By Mark Couch
(December 2015) Can a picture of a cockroach on a piece of pizza–flashing by so fast that your brain registers the image but you don’t realize that you’ve seen it–change your food choices?
University of Colorado School of Medicine researcher Kristina Legget, PhD, assistant professor of psychiatry, is exploring that question with experiments that test a process called “implicit priming.”
“We were thinking about the way we are bombarded by food cues and manipulated with what we choose to eat,” Legget says. “Thinking of the ads that we hear and see—Heidi Klum with a big burger that she’s eating—we were thinking, ‘Is there a way to combat that at a visceral level’ rather than having to think all the time, ‘No, I shouldn’t have a doughnut even though that sounds really good.’”
In other words, can a person’s brain be trained to associate high-calorie food choices with repulsive images? Call it the disgust diet.
“My main field is obesity neurobiology,” says Legget. “I study the neurobiology of food-intake behaviors and obesity. We look at a number of different interventions and I’m particularly interested in cognitive approaches.”
Legget and her colleagues wondered if it was possible to sneak an image into a person’s memory so that they might be deterred without having to think so hard about the consequences of bad eating habits. And if such an approach worked, how long would that connection between a repulsive image and a food choice last in the person’s memory?
“There’s an interesting study that investigated product placement on TV,” says Legget. “They showed episodes of ‘Seinfeld’ and asked people to complete a simulated shopping test afterwards. The items that were obvious product placements—like Jerry saying, ‘ooh, this is a good Coke,’—were chosen less often because they felt like they were being manipulated.
“But if it was really subtle, such as Tide in the background, the Tide was chosen more frequently, because it was primed, but not in an obvious way. That’s one reason why we thought it would be more interesting to see if we could influence preferences on a subconscious level.”
The study by Legget and her colleagues, published this past summer in The American Journal of Clinical Nutrition, found evidence that implicit priming alters high-calorie food preference and that the change in preference persisted for three to five days after the implicit priming.
The experiment took 42 people through a process of viewing images of food spliced with millisecond bursts of other images to test whether those flashes—so fast that the test subjects had no conscious memory of seeing them—would influence food choices.
Twenty-two of the test subjects were shown high-calorie food images and negative images, such as a broken bone protruding from a body, a cockroach on a pizza, or vomit on an unclean toilet. They were also shown images of low-calorie foods, like salads or fruit, paired with flashes of positive images, such as kittens, a smiling baby and a butterfly on a flower. The other 20 participants were shown the same food images, but they were not shown the priming images.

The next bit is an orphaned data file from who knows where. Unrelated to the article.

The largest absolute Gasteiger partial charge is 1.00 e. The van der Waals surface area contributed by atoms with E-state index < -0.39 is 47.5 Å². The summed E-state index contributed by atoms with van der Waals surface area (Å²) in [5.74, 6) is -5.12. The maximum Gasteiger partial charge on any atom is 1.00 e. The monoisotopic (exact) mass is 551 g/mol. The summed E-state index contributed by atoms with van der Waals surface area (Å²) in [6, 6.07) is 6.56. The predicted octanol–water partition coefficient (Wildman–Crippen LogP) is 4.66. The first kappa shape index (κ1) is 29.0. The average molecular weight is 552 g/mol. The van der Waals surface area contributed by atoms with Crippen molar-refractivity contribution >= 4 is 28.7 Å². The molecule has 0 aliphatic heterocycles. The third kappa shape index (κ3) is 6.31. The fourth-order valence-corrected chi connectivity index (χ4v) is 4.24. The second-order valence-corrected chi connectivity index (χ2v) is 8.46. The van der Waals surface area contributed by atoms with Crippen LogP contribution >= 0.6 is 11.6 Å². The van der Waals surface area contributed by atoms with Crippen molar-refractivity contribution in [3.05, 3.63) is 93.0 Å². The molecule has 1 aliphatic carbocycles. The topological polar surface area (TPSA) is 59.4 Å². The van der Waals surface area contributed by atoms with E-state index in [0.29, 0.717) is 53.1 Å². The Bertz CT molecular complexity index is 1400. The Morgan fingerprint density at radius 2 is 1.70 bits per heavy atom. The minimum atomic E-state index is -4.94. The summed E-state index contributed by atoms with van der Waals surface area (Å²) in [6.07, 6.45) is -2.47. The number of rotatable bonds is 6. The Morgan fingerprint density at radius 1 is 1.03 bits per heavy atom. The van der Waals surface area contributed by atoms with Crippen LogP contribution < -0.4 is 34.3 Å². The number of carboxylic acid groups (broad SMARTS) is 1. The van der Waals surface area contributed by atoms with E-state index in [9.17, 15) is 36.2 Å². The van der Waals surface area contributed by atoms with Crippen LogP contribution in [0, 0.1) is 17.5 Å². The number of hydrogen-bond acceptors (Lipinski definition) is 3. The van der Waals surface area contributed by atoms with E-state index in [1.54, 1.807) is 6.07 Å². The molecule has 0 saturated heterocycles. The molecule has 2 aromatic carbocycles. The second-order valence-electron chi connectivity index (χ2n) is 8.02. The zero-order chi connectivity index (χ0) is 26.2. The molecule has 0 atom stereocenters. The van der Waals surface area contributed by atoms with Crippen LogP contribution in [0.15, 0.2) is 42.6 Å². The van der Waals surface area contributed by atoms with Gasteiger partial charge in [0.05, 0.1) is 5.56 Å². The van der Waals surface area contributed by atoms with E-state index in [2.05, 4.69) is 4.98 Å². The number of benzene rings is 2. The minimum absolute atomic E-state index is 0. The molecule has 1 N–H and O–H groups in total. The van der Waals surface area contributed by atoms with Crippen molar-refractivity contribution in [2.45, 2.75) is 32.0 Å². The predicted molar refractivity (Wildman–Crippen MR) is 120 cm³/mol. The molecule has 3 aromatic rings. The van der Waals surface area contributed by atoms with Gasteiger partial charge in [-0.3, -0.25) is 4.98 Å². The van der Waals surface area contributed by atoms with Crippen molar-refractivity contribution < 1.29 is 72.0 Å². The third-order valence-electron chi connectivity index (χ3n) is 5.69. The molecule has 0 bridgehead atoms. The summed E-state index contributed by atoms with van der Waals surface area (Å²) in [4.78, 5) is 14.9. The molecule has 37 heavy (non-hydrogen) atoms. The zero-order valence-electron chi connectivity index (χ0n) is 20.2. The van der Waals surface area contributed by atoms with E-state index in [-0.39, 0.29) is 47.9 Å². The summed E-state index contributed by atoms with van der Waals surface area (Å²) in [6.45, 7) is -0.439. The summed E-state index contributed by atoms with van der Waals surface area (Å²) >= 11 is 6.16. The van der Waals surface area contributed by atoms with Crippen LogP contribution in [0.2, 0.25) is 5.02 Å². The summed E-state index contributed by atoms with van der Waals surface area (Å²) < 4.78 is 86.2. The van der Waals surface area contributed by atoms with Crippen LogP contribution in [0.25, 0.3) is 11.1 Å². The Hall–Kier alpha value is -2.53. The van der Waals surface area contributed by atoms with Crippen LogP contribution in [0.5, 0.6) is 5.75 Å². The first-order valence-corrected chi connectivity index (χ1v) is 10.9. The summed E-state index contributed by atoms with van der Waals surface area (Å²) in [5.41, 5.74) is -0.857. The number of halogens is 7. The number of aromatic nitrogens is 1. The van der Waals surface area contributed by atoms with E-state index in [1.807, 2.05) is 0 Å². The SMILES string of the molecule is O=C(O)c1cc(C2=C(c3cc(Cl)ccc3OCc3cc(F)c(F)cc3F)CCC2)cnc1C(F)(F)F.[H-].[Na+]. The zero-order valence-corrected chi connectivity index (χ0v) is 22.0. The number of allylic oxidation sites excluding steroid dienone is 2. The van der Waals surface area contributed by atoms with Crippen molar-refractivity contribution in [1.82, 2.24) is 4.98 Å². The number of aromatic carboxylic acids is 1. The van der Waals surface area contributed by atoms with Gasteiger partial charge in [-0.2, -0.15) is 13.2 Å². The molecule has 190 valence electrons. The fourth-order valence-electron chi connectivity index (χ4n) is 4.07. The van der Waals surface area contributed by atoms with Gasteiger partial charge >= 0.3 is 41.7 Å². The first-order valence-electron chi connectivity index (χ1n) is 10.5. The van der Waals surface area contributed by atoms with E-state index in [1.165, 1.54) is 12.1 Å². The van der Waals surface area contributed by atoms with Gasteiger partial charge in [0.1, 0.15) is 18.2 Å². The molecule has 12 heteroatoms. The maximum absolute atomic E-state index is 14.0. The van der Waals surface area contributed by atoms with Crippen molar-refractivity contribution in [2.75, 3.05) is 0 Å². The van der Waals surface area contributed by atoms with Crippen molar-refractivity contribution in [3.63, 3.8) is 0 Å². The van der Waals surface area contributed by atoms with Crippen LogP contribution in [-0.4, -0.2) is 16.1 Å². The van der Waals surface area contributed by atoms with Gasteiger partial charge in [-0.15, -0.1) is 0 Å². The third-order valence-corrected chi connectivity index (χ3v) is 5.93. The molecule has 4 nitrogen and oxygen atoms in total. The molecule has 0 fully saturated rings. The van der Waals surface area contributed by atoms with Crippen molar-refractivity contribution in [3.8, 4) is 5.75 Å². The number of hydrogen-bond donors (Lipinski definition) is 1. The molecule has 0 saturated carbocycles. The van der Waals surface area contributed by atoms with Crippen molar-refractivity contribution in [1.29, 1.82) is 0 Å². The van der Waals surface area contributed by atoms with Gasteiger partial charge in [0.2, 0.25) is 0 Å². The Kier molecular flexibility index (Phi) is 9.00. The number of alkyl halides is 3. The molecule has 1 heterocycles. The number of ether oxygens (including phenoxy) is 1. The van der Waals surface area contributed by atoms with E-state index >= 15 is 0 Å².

Participants were told they would see food pictures, preceded by a brief presentation of images with emotional content. Immediately after the task, participants rated the foods on a desire to eat them. Those who were flashed the disgusting images were less likely to prefer the subsequent high-calorie foods they were shown. And when those participants were retested three to five days later, they still showed reduced interest in the high-calorie foods.
Legget concluded that the implicit priming “could be a successful tactic to combat the onslaught of food cues that promote unhealthy eating by conditioning automatic food preferences in a way that promotes better choices in the absence of focused cognitive effort.”
Investigating the behavior is just a first step in a deeper inquiry for Legget and her colleague, Jason Tregellas, PhD, associate professor of psychiatry.
“The behavioral finding is great,” says Legget. “It’s great that we’re seeing behavioral results, but the next key is to see whether it affects the brain the way we think it does. In addition changing ratings of food pictures, is it going to change how your brain responds to those food pictures?”
They have received a grant from the National Institutes of Health to look at neuroimaging in this context. They have also recently acquired a new MRI scanner though a National Institutes of Health high-end instrumentation grant to use in the next round of testing and are beginning the new round of experiments.
The goal is to help people eat better foods and lead healthier lives, says Legget.
“It’s very hard to avoid the cues that are coming at you,” Legget says. “They’re all automatically processed, including how things are placed in the grocery store, how things look on a menu, how they make things smell. There are all kinds of manipulations to make you eat what people want you to eat. That’s what they do. We like to see our research as a weapon to combat this onslaught of food cues telling us to eat those yummy doughnuts.”